Why So Much AMD?

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I’m sure more than a few of you have wondered why we have shifted our emphasis so much from Intel to AMD over the last month or so.

Basically, there are three reasons:

Nothing’s happening with Intel at the moment

The cB0 stepping chips have reached optimal price/performance levels. You’re going to get whatever you’re going to get out of a cB0 Coppermine for $250 or less. It’s not like you’re going to rack up a higher speed if you buy a Coppermine 750 or 800 right now.

The same pretty much holds true for the Celerons, too.

It won’t be until the cC0 stepping begin to become available in late August or early September that we’ll see better speeds coming from the CPUs. At that time, we plan on getting one and testing that. A bit further down the road, we’ll see DDR boards meant for the PIII. We’ll cover that, too, as well as .13 micron PIIIs and whatever new motherboards they may require.

We haven’t abandoned covering Intel, just put it on the back burner until something important happens. We do hope to get a PIII system running at about a 1Ghz going in the next couple weeks so we can get some comparisons between it and the AMD competition.

With on-die cache, the AMD chips represent a potential alternative to Intel chips

It’s always best to know all your options.

Since the new AMD chips have taken care of a number of disadvantages we saw in the older Athlons, we think it’s important to explore these chips far more than we have in the past, and identify their strengths and weaknesses.

This doesn’t mean we’re suggesting you all go junk your current systems and go buy this. For most of you, especially those who would be upgrading from a pretty current system, or contemplating just a CPU upgrade, that would be silly. These are not the Second Coming, and the level of improvement may well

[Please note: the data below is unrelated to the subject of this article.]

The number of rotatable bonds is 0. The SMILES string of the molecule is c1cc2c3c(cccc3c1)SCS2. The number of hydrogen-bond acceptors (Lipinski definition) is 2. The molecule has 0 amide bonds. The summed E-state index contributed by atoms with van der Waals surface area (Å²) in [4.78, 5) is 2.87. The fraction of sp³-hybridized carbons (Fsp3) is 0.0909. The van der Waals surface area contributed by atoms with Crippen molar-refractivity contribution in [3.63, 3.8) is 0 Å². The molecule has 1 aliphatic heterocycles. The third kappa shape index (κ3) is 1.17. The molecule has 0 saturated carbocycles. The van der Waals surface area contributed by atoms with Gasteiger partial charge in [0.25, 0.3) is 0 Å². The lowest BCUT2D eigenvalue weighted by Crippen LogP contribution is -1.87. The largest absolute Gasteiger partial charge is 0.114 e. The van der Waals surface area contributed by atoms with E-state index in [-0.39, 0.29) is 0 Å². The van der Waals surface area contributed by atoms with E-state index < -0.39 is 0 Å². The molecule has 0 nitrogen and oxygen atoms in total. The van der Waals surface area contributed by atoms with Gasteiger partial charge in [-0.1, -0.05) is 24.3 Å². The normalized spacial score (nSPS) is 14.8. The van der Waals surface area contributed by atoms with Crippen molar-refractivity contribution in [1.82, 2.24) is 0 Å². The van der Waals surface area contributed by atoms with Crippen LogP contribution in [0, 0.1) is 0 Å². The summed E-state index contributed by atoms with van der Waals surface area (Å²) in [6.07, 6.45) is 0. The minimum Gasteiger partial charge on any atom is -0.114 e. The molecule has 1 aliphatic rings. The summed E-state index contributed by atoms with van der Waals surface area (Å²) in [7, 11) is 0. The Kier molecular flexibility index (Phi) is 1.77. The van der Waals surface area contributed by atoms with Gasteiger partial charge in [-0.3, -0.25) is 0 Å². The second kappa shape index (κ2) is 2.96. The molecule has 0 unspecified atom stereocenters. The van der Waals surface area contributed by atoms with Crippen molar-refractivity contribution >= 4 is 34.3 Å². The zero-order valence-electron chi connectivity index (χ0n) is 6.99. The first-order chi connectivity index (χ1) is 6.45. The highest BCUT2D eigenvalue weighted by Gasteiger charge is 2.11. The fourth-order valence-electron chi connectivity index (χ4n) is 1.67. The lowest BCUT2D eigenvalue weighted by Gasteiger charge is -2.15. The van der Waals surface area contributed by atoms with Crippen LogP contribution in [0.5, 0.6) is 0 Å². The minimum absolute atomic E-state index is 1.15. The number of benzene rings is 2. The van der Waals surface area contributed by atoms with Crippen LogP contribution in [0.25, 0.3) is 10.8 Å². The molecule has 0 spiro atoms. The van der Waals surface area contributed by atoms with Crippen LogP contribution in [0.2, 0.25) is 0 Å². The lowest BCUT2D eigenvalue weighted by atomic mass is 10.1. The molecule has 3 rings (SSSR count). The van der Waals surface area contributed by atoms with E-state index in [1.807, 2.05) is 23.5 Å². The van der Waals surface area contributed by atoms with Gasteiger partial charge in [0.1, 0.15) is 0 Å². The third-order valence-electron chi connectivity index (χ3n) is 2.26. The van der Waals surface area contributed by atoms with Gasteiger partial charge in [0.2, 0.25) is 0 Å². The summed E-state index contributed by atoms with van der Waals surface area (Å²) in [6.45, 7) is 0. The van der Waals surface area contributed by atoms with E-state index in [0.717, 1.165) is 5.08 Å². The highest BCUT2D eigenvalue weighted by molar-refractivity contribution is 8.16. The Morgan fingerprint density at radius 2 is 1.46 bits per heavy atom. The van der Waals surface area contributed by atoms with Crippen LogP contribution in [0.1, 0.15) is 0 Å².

not be worth what would be a relatively small level of improvement.

These are not perfect chips. The most obvious problem is a lot more power consumption and heat. This is a huge problem if you want to use aircooling; it’s even proving to be a problem for Peltiers.

A Duron may well be better than an equivalent Celeron, but it may not be such a great deal for you if you need a 300W power supply and heavy-duty cooling to make it work.

The overall stability of the motherboards remain a question mark; the A7V doesn’t look bad so far, but it’s still early in the ballgame. The relative lack of FSB overclocking is another disadvantage.

So while we are aggressively exploring what these chips can do, that doesn’t mean we’ll necessarily aggressively recommend them, because . . .

We’re Not An AMD Website

We’re not knocking AMD websites. They provide a great service and a lot of information. However, a website dedicated to AMD processing might be a little less willing to say things stink than we would.

Sure, we like the Duron over the Celeron. Then again, we don’t mind connecting dots and hooking up water-coolers and Peltiers and soldering motherboards, either. 🙂 You may not be willing to go that far, and that’s fine. There are other reasonable factors besides raw performance. For many of you, buying a Celeron probably makes more sense than buying a Duron, even if the Duron is a bit better.

We want you to get the system that is best for your situation, and the best chance you have to do that is to know all the viable options, and pick which is best for you. That’s what we’re trying to do. It may look a little lopsided right now, but then again, it was pretty lopsided the other way before. Things will balance out in the fall.

A Future See-Saw

Over the next few months, we expect to see rough overall equivalence between the offerings of Intel and AMD. AMD chips will probably cost less, offer a bit higher Mhz, and yield a bit better performance in at least some areas. Intel chips will be a bit easier to overclock, may offer higher FSBs, use less power and do better in other areas.

This is not to say one side won’t grab an advantage for a while, but any advantage will be short-term. We see personal circumstances having greater weight than raw performance in most buying decisions.

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